1956 Mercedes-Benz 300 SC Roadster High Resolution
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It might come as a surprise that the 300Sc only had a six-cylinder engine. At this point in history, although luxury carmakers had largely backed away from the 12- and 16-cylinder engines found in larger prewar cars, eight cylinders was still pretty much the norm. Rolls-Royce and Bentley were also using six-cylinder engines at this point, but they were much bigger than the 3.0-liter power plant found in the Mercedes. But, what the 300Sc lacked in cylinders and/or displacement, it made up for in technology.

This wasn’t just any ordinary inline-6 found under the hood, it was a version of the same engine found in the 300SL race car and later the road car. Early versions of the 300 series used carburetors, but by the time the 300Sc had debuted, it had switched to the same Bosch fuel injection found in the 300SL, and power was up to 175 horsepower. That was enough power to keep up with the other big luxury cars of the day, and Mercedes designed the engine to be able to withstand being driven at top speed all day long, something that would still be impressive today.


1956 Mercedes-Benz 300 SC Roadster High Resolution Exterior
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The 300Sc was not a cheap car in its day, and most of the 300 series cars that were ordered were of the four-door variety. The roadster is the rarest of the body types offered, with just 53 units produced. This one was restored by Charles Brahms, a noted expert in 300 series Mercedes cars. These things, combined with the fact that the car has all of its original luggage, make this car exceptionally rare for a postwar Mercedes, and RM Auctions has estimated its value between $1.2 million and $1.4 million. At that price, it is even one of the more valuable 300Sc roadsters in the world, with prices usually maxing out at just under $1 million.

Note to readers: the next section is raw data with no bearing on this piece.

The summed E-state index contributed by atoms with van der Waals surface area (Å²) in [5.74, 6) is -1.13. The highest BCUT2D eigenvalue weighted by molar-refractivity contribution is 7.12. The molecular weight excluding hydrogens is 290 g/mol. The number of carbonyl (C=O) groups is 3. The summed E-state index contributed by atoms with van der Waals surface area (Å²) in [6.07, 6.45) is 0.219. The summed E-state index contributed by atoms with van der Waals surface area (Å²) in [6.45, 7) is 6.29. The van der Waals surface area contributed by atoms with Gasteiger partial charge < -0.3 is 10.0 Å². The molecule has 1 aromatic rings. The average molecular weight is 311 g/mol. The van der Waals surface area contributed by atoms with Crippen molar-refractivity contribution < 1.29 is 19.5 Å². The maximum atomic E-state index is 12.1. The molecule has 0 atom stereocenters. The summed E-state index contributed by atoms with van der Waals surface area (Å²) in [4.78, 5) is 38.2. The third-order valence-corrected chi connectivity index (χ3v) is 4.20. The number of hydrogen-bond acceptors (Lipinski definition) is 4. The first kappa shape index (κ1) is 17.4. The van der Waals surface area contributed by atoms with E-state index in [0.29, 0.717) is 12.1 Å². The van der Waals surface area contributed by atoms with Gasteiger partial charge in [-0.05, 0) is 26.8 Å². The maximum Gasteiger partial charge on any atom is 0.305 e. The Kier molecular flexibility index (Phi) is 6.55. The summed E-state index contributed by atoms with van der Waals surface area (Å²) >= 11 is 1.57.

Rolls-Royce Silver Cloud

1956 Mercedes-Benz 300 SC Roadster
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Like the 300, the Silver Cloud was available as a sedan, coupe or convertible. It also had an inline-6 engine, but one area where it had a distinct advantage over the Mercedes was air conditioning, in that it had any at all. The Silver Cloud sold in staggeringly big numbers for a Rolls-Royce up to that point, especially given that the Bentley S series of cars were essentially just rebadged Silver Clouds. Elvis had one, and so did Frank Sinatra. They were the standard for all big luxury cars of the day.

BMW 501

1956 Mercedes-Benz 300 SC Roadster
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Nicknamed the “Baroque Angel” for the flowing lines of its bodywork, the 501 was the first car BMW built following WWII. It was also the first postwar German car to come with a V-8, and BMW sold a lot of them. It was a more mainstream luxury car than the hand-built 300Sc, and the lower price tag meant less exclusivity. But, it was still a beautiful luxury car, and just what BMW needed to help it get back on its feet.


1956 Mercedes-Benz 300 SC Roadster High Resolution Exterior
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It was cars like the 300Sc that showed the world that a well-designed and well-built car didn’t need an entire custom body in order to be special. Production runs of just a dozen units weren’t necessary for exclusivity in a global luxury car market either, and the fact that the current S-Class so closely mirrors the strategy behind the 300 series is a testament to how well planned out the car was, even so soon after the war. The 300Sc was an excellent car, and it’s no wonder that Mercedes-Benz was able to evolve the idea so well over the years.

  • Leave it
    • No air conditioning
    • An engine designed for a much smaller car
    • The same price would get you two cabriolets, and those aren’t really that different

Source: RM Sothebys

Jacob Joseph
Jacob Joseph